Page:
Wasn’t that part of the “Old Law”?
According to the book of Genesis, God said to Abraham, “This is my covenant, which you shall keep, between me and you and your descendants after you: Every male among you shall be circumcised. You shall be circumcised in the flesh of your foreskins, and it shall be a sign of the covenant between me and you. He that is eight days old among you shall be circumcised; every male throughout your generations … So shall my covenant be in your flesh an everlasting covenant” (Genesis 17:10-12a,13b).
This covenant ritual was renewed under Joshua and remained in effect up to the time of Jesus (and many Jews still practice this today).
But why did Jesus, Lord of the New Covenant, submit himself to a practice that was part of the “Old Law”?
St. Paul gives us an insight in his letter to the Galatians.
[W]hen the time had fully come, God sent forth his Son, born of woman, born under the law, to redeem those who were under the law, so that we might receive adoption as sons. And because you are sons, God has sent the Spirit of his Son into our hearts, crying, “Abba! Father!” So through God you are no longer a slave but a son, and if a son then an heir. (Galatians 4:4-7)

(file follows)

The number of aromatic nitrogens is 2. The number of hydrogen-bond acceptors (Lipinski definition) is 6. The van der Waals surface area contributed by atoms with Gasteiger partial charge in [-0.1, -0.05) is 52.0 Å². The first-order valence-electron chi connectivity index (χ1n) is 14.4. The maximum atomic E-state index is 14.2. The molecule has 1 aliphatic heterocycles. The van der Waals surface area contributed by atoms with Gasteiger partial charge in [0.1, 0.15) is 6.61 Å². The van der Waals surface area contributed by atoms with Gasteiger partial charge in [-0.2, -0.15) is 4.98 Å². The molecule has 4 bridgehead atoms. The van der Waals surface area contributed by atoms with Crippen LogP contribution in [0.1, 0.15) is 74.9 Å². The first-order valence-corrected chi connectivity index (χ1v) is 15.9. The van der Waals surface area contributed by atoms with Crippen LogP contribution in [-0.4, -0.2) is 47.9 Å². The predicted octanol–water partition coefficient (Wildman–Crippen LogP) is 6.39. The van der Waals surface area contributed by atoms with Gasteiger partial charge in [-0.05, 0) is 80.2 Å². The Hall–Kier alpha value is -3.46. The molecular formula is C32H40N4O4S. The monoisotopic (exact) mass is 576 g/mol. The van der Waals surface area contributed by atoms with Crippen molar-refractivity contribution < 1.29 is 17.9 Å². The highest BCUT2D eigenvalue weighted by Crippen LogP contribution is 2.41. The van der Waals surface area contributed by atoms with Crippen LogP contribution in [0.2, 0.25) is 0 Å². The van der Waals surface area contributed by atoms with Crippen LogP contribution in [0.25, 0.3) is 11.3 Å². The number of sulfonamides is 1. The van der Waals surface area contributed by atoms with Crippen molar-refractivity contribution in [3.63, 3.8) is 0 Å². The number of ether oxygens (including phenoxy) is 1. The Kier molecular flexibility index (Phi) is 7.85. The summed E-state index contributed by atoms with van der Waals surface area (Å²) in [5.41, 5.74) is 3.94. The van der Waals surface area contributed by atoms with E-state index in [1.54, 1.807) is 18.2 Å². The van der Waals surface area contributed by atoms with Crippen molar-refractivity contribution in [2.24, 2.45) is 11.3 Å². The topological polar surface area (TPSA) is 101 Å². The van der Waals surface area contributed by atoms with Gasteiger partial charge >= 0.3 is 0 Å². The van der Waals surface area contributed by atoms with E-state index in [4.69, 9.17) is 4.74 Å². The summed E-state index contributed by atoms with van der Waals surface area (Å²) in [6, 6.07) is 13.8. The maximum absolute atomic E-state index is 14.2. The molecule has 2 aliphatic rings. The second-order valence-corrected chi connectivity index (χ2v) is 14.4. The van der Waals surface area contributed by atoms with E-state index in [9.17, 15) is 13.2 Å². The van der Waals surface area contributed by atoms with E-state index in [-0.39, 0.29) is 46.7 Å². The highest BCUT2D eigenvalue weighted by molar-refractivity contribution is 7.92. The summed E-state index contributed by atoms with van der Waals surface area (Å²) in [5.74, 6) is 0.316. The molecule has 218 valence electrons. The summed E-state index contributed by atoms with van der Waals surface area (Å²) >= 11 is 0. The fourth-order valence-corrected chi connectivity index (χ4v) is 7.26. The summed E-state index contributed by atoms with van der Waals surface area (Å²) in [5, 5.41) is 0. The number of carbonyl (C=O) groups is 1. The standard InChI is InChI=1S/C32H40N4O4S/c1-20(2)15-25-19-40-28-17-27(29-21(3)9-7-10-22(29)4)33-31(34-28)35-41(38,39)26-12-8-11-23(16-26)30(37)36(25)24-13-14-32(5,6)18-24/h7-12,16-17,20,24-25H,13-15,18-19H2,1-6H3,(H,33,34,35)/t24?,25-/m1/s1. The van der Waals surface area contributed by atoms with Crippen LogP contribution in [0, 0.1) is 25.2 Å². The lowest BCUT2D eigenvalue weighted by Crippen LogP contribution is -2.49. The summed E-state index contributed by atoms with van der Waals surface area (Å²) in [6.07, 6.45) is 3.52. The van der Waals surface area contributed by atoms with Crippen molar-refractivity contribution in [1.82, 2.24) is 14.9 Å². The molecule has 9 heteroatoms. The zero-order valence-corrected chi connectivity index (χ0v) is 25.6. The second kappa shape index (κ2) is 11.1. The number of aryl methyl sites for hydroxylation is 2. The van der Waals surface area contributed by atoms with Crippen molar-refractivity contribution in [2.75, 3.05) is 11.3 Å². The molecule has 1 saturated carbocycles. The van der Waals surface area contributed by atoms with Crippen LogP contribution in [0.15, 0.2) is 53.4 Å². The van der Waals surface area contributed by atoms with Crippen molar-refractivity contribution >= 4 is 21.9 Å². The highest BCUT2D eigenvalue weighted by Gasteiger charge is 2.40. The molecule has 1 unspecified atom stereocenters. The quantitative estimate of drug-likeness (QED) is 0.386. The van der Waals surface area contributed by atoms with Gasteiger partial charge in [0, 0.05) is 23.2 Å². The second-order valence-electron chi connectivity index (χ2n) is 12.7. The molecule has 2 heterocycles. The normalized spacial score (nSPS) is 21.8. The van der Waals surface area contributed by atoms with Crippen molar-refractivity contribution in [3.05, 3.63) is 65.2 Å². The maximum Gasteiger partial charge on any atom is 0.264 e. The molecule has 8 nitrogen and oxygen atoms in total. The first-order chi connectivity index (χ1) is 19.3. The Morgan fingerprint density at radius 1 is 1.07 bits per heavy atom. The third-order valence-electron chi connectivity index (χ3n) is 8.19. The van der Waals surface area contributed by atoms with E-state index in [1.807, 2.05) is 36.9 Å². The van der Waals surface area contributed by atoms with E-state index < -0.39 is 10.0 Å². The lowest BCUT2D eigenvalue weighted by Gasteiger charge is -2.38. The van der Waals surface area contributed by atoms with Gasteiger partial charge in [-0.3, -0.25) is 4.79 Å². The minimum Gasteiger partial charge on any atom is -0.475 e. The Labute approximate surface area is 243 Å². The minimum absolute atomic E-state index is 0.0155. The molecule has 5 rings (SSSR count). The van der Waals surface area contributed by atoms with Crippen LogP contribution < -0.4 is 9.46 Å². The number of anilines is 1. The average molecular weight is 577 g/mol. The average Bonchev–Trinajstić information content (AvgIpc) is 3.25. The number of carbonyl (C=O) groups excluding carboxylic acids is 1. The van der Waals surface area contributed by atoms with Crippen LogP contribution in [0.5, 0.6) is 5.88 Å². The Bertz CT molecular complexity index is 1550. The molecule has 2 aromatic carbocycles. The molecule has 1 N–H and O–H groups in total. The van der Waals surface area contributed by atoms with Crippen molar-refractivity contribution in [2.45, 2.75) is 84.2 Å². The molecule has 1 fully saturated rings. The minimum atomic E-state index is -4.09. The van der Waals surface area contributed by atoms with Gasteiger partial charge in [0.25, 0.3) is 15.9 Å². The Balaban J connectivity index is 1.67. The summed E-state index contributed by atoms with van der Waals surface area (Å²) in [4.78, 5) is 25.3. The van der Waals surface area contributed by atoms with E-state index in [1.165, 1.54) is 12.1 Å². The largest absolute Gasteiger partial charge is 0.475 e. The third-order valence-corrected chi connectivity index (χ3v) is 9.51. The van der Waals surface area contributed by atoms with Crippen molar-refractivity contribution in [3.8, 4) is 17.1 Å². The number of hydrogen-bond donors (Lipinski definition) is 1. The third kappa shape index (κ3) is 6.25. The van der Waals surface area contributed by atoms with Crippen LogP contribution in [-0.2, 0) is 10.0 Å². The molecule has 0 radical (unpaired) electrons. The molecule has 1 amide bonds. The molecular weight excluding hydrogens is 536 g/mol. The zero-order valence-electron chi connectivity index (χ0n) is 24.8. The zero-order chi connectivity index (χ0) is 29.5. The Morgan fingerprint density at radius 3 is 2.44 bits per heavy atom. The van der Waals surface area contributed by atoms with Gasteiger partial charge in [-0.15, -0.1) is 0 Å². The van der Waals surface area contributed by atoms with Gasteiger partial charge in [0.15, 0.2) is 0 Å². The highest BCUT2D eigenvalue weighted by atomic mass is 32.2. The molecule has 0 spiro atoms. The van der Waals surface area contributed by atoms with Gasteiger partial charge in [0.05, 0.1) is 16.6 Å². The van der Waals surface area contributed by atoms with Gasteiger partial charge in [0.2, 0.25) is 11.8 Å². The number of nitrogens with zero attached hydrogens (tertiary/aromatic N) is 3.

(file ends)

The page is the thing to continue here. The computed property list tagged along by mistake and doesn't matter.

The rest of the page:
Jesus was a faithful Jew so that he might renew that which was “old,” in order to bring us under a New Covenant in his blood. For this reason, circumcision is no longer a sign of the covenant we have with God, as St. Paul explains later in his letter to the Galatians.
For in Christ Jesus neither circumcision nor uncircumcision is of any avail, but faith working through love. (Galatians 5:6)
The ritual was an essential part of Jesus’ mission to redeem us and many ancient spiritual writers saw it as a foreshadowing of Christ’s bloody sacrifice on the cross. The two events are linked and help us to see the complete picture of Jesus’ saving action on earth.
The reason for Jesus’ circumcision can be best summed up in the book of Revelation, where Jesus proclaims, “Behold, I make all things new” (Revelation 21:5).
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